The controversy over the TSA’s new tactics in screening airline passengers has put the same progressives who were against the violation of civil liberties during the Bush administration into somewhat of a dilemma: Criticize the administration for its invasive pat down and scanning procedures or support it as necessary and look like hypocrites. The latter seems to be the tact most taken.
This has led more ‘progressive’ figures like MSNBC’s Chris Matthews and Ed Shultz to support the clear violation of the Fourth Amendment in the name of security. Matthews suggested that the Obama administration had no choice but to implement these measures, because if there were to be another terrorist attack, they would be blamed for not keeping Americans sufficiently safe. Shultz expressed on air the confusing position that resorting to profiling was “trading liberty for security,” but the invasive pat downs are justified because only around two percent of Americans are having to endure it. He even stated it was OK because counter-terrorism experts say it is necessary.
The ‘progressive’ among us have now hypocritically voiced support for a violation of civil liberties all in the name of security — something they would have decried the government for under the previous administration. One can’t help but wonder how conservatives would have behaved had these pat downs taken place under the previous administration. Sadly, they would have more than likely supported them.
Politicians are experts at ignoring economics. One of their favorite activities is to mandate price and service requirements from private companies and just expect that, like magic, all will be fixed. They seldom acknowledge the perhaps unintended, but yet inevitable, consequences of their wishful mandating.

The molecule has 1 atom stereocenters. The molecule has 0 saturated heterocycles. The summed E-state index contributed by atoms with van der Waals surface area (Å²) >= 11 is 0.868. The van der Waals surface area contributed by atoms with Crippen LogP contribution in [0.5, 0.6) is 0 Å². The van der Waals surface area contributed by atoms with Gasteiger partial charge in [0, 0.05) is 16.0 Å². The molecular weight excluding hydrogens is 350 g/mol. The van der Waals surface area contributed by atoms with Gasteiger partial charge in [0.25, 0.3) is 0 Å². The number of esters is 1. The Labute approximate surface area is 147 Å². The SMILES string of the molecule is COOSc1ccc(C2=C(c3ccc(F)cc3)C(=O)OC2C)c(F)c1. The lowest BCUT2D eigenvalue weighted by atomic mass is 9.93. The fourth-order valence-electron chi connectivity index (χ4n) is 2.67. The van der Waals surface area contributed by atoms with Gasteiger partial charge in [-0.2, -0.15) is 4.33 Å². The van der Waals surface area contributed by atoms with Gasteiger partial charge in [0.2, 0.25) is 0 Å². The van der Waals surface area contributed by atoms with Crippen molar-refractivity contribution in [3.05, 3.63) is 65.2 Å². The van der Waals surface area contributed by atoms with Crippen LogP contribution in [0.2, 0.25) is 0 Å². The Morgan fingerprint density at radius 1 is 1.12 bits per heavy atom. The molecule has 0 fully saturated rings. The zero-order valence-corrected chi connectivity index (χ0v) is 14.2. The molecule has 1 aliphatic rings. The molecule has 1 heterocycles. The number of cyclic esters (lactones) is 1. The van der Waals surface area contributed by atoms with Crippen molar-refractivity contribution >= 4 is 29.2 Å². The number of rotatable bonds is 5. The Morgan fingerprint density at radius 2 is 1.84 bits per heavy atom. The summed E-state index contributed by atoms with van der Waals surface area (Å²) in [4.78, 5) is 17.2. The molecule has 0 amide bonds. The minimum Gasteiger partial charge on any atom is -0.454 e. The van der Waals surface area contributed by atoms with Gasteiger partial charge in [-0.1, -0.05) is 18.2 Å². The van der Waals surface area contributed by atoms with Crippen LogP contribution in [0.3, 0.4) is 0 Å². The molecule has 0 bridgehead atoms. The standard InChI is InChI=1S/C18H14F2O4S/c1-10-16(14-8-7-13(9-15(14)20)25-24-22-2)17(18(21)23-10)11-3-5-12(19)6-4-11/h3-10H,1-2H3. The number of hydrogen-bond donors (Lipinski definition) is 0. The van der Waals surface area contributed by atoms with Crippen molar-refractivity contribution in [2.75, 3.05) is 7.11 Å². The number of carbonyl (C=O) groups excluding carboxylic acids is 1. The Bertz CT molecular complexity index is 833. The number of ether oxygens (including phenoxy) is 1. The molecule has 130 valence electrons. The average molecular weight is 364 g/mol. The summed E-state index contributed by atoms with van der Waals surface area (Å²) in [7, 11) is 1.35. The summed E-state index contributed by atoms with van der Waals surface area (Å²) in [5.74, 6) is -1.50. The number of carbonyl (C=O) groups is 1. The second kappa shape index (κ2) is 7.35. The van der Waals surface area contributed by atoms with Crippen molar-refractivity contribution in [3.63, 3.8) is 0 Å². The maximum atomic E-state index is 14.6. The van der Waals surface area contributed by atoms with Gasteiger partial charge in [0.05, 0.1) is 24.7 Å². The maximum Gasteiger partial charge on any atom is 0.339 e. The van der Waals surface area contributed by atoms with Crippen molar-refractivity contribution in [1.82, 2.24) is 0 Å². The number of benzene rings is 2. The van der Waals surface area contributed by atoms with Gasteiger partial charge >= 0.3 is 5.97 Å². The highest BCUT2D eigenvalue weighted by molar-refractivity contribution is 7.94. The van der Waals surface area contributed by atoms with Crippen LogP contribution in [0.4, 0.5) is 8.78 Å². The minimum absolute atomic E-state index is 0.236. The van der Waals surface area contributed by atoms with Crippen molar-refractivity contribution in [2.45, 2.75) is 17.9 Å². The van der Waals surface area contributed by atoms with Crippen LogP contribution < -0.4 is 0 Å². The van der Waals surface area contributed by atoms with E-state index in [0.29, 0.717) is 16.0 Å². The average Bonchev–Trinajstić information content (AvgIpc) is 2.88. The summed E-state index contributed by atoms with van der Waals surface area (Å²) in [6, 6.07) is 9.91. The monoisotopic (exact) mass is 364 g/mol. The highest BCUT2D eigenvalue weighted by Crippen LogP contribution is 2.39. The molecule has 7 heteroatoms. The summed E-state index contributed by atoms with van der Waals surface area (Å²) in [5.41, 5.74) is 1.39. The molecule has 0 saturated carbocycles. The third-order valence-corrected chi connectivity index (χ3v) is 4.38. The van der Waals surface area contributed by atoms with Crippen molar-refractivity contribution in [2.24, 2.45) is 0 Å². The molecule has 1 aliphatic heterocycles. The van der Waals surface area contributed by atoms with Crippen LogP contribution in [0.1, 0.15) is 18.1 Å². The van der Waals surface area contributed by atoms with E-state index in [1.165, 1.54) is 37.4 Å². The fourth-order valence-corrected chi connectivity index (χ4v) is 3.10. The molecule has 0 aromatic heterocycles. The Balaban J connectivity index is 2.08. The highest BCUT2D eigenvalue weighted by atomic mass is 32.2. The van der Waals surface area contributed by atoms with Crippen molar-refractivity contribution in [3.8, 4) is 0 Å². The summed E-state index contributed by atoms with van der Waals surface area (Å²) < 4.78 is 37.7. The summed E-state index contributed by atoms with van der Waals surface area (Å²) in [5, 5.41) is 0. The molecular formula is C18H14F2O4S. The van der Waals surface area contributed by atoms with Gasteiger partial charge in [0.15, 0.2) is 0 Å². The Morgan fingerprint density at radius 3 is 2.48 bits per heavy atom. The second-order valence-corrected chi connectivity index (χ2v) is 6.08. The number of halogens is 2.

The most pertinent example is the list of nice-sounding mandates on insurance carriers included in the new health-care ‘reform’ law. Many of them took effect this week.
The list includes, among others, the following requirements:
Insurers can no longer deny coverage to children with pre-existing conditions
Insurers can no longer put lifetime caps on benefits
Preventive services are now free
Kids can stay on a their parents’ plan until 26
All of these, of course, will add to the overall costs of insurance policies. There is a difference between “price” (how much is directly charged a consumer for a service) and “cost” (the amount of money required to provide the service).
Somewhere along the line actually requiring government spending to be paid for went out of fashion. Take the case of Sen. Jim Bunning’s (R-KY) recent efforts to hold off another extension of unemployment benefits until Congress could lay out how it would pay for the extension.
Bunning’s efforts were at least temporarily successful, angering many lawmakers. A Fox News report quoted Sen. Dick Durbin (D-IL) lamenting Bunning’s actions by stating the following:
It is unthinkable, unforgivable that we would cut off unemployment insurance payments to these people, that we would cut off COBRA payments, which helps them to pay for their health insurance while they’re unemployed. … And yet, that’s what’s going to happen Sunday night. It’s because the senator from Kentucky has objected to extending unemployment insurance payments and COBRA health insurance payments for 30 days.
Bunning said he was concerned about the level of debt currently heaped up by the federal government. But those not phased by increased government spending (of money it doesn’t have) were fierce with their criticisms of the senator.
Take for example this segment from MSNBC making Bunning out to be little more than a heartless, bitter nut:
Here’s an interesting segment from MSNBC’s “Morning Joe” featuring Joe Scarborough and Mika Brzezinski debating the health care reform issue with Chris Matthews. Matthews, someone who has maintained all along that the country was rushed into the War in Iraq by the Bush administration without asking enough tough questions, seems to totally ignore the need for such tough questioning in the debate over what to do to reform health care in the U.S — something that may well cost much more money and affect many more lives than the Iraq War.